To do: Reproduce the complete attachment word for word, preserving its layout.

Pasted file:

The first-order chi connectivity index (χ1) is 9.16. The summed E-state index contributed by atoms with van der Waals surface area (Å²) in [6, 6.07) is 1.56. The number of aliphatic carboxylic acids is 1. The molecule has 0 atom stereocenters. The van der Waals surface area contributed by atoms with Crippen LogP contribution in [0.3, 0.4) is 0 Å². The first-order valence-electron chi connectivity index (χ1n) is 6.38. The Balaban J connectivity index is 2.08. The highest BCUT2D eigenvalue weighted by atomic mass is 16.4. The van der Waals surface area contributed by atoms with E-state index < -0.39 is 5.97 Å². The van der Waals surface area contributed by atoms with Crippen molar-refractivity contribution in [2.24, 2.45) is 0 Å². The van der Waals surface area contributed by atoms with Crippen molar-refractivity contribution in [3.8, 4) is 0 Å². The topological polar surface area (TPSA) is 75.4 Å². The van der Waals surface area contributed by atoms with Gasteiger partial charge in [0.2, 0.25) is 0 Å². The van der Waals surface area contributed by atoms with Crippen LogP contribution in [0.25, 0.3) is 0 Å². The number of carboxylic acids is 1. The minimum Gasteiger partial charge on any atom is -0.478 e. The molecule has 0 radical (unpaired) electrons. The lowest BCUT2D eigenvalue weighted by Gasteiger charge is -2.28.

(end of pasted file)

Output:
The first-order chi connectivity index (χ1) is 9.16. The summed E-state index contributed by atoms with van der Waals surface area (Å²) in [6, 6.07) is 1.56. The number of aliphatic carboxylic acids is 1. The molecule has 0 atom stereocenters. The van der Waals surface area contributed by atoms with Crippen LogP contribution in [0.3, 0.4) is 0 Å². The first-order valence-electron chi connectivity index (χ1n) is 6.38. The Balaban J connectivity index is 2.08. The highest BCUT2D eigenvalue weighted by atomic mass is 16.4. The van der Waals surface area contributed by atoms with E-state index < -0.39 is 5.97 Å². The van der Waals surface area contributed by atoms with Crippen molar-refractivity contribution in [2.24, 2.45) is 0 Å². The van der Waals surface area contributed by atoms with Crippen molar-refractivity contribution in [3.8, 4) is 0 Å². The topological polar surface area (TPSA) is 75.4 Å². The van der Waals surface area contributed by atoms with Gasteiger partial charge in [0.2, 0.25) is 0 Å². The van der Waals surface area contributed by atoms with Crippen LogP contribution in [0.25, 0.3) is 0 Å². The number of carboxylic acids is 1. The minimum Gasteiger partial charge on any atom is -0.478 e. The molecule has 0 radical (unpaired) electrons. The lowest BCUT2D eigenvalue weighted by Gasteiger charge is -2.28.